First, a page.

Monday, 28 May 2012

Cyclotour du Leman 180km - 27th May

Riding time - 4:52
Elapsed time - 5:06
So my brother had signed up to this a while ago and asked me if I wanted to do it, I had 'ummed and ahhed', and without much in the way of money, a weekend foray to Switzerland didn’t seem like the best of ideas. However, after an extremely generous offer from my brother to pay my entry and accommodation, I didn't take much convincing - I booked a flight on air miles and was on my way to Geneva.
The forecast for Sunday during the week had suggested thunderstorms, and as I stepped onto the plane in England, flying away from perfectly good weather in the high 20s a small part of me began to question whether my decision to go would be a wise one.
After a hassle free trip with my Tri London emblazoned Amphibia bag, I arrived in Geneva and made the 40 min train journey to Lausanne, where the event was to start and end. I dropped my stuff off in the hotel and heading off to Bussigny with my brother to register. After catching the final few moments of the penultimate stage of the Giro, I began to feel more up for the event.
I collected my bike (borrowed from my brother’s friend) and set it up as best I could. It was slightly large for me, but a titanium frame with carbon forks and campag chorus groupset was still certainly better than I am used to. We went out for a meal, and a couple of beers, I had steak with vegetable, everyone else ordered pasta as recommended by official event briefing literature.

The route....
After about 6 hours sleep, we were up at 5am for breakfast. Sugar free red-bull, some ‘energy-milk’???, some salami, and a handful of strawberries. Having not ridden 180km before my brother was a little nervous, but I told him he need not be – his only previous sportive experience being a 120km sportive in Davos, in the rain with 2600m+ of ascent – compared with that this would be easy! We rolled down to the start about 4km away and waited in the pen to be let off in groups of 25-30. There were about 4-6 of us that knew each other and the plan was to vaguely stick together. With a supposed 2,500 riders almost all in the same race jersey, this seemed unlikely. 
As we set off, our group of 25 started out fairly brisk and soon we had merged into a large group of about 40-50 riders. My brother and I sat at the back and we crusied along at 40kph without much problem. Suddenly as we passed through a small town as the peleton pinched, the whirr of wheels was pierced by the sharp crack of carbon slamming down onto the floor, a lot of groans and the group swerved around a rider who had gone down. The group continued to be trundle along but sadly after 35km my saddle began to come lose, I called back to my brother who waited and I adjusted and re-tightened it as fast as I could. It was gutting to lose such a large group. We set off again and my bro jumped on my wheel, a fast guy came past on his own and I jumped on his wheel and alternated the work with him for a while. I looked back and suddenly there were 10 people stretched out behind us. I kept working until we bridged up to another small group ahead, I was clearly working too hard – but it was great fun. This group then worked well together growing as we accumulated those individuals ahead of us latching on.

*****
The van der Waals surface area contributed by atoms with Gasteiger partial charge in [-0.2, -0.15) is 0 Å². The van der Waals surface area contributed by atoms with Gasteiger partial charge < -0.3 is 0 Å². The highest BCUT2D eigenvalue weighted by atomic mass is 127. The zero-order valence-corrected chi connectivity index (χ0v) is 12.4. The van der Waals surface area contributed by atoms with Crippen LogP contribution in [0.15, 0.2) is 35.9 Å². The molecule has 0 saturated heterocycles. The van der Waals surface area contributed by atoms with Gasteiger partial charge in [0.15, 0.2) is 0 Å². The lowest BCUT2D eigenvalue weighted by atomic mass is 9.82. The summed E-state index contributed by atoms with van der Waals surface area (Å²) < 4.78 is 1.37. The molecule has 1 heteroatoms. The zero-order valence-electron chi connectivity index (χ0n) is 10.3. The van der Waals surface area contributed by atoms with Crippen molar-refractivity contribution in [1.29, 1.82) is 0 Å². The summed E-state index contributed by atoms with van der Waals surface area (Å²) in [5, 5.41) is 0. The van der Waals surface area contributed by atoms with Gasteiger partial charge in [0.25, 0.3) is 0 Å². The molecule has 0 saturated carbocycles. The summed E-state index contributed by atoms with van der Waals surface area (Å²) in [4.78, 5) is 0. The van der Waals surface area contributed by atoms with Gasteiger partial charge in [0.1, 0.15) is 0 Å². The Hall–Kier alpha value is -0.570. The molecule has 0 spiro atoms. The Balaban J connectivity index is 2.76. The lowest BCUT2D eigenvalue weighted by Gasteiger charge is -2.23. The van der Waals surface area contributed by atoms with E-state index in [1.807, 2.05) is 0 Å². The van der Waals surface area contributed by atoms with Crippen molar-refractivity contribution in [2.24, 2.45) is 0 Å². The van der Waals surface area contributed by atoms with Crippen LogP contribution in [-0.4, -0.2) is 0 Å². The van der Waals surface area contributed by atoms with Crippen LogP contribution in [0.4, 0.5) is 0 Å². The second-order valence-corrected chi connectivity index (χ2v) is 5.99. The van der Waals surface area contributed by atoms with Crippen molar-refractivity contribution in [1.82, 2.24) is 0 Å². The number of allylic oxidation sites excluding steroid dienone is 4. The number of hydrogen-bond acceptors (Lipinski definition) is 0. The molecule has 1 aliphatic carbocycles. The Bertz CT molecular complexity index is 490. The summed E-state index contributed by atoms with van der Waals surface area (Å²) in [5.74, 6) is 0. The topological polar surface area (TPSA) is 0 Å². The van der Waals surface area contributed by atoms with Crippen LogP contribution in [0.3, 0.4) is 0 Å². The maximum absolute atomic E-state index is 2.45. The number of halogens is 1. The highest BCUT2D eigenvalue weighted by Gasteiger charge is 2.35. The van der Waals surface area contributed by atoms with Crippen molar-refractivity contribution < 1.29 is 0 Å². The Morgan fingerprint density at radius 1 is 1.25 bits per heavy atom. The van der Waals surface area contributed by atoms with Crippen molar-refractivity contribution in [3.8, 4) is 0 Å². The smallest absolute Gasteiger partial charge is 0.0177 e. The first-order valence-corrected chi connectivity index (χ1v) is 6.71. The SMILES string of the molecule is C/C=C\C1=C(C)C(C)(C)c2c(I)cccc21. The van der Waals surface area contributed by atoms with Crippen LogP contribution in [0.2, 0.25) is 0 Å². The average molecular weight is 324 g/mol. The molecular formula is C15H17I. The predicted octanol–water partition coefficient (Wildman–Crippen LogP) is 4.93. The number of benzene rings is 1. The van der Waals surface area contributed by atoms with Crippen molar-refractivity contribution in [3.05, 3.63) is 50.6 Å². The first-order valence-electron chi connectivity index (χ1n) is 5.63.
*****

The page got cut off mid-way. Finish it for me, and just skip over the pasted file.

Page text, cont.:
Before I knew it we had gone nearly 70km, and my bro and I decided to pull in at the aid station for a quick refuel. I filled up my water and just as we were about to leave a couple of the group we had started with rolled in. We waited for them and head off after a short break. Again we began to build up a group up to about 40 odd people, and suddenly a group of riders in green, obviously some sort of race team, came past cranking it on a mixture of high spec road and TT bikes. The group surged but managed to latch on and so we sped along at 45kph for another hour or so. We pulled in for another stop at Evian where I had some Evian, you know, for novelty value. 
Drinking Evian
We carried on at a good pace, round through Geneva and its distinctive fountain that could be seen from miles away.  The weather had been perfect 25 odd degrees and not a hint of a thunderstorm. We had set off so early though, so it was still heating up, but I was really enjoying the ride - a far cry from the poor road surfaces in and around Hertfordshire. Eventually we got caught by another huge peloton being led by a scooter and a guy on a recumbent bike. With about 60km to go we decided to take the draft and stick with them not stopping until the end. Another guy went down, taking a girl with her, she was obviously in some distress and it was a stark reminder to keep focused. 
The fountain in the distance, its huge!
I kept on taking the gels and cracked out a can of coke I’d been carrying for the last push. I offered my brother some coke which he gladly accepted, and also gave him a caffeinated gel. It was getting hard work as now we were overtaking a lot of those who had started the 110km or 60km events – every time we passed them, the large group pinched and people not concentrating would lose a couple of lengths and the group would fragment. The same happened with the risers and many of the mini-roundabouts. In a couple of instances it required absolute max efforts for 30-60s to latch back onto the group.  
With about 10km to go there was a moderate climb which totally split the group. Ten or so riders absolutely bolted off the front and it all stretched out, my bro stayed with me as we pushed over the top, but the next time I looked around he was gone. I waited up, and he told me he had completely blown. I made several attempts to cajole him to stay on my wheel, but each time he just fell off. As the event has gone on he had started to feel a little sick, and stopped eating, thinking there was only about 20km to go, he thought he would be fine....d'oh. He certainly took it in good spirits, and fortunately it was very close to the end.  I had certainly worked hard for most of the day, and was happy to roll in with him the rest of the way, on smooth swiss-roads and glorious sunshine. If only I could post that time at Roth!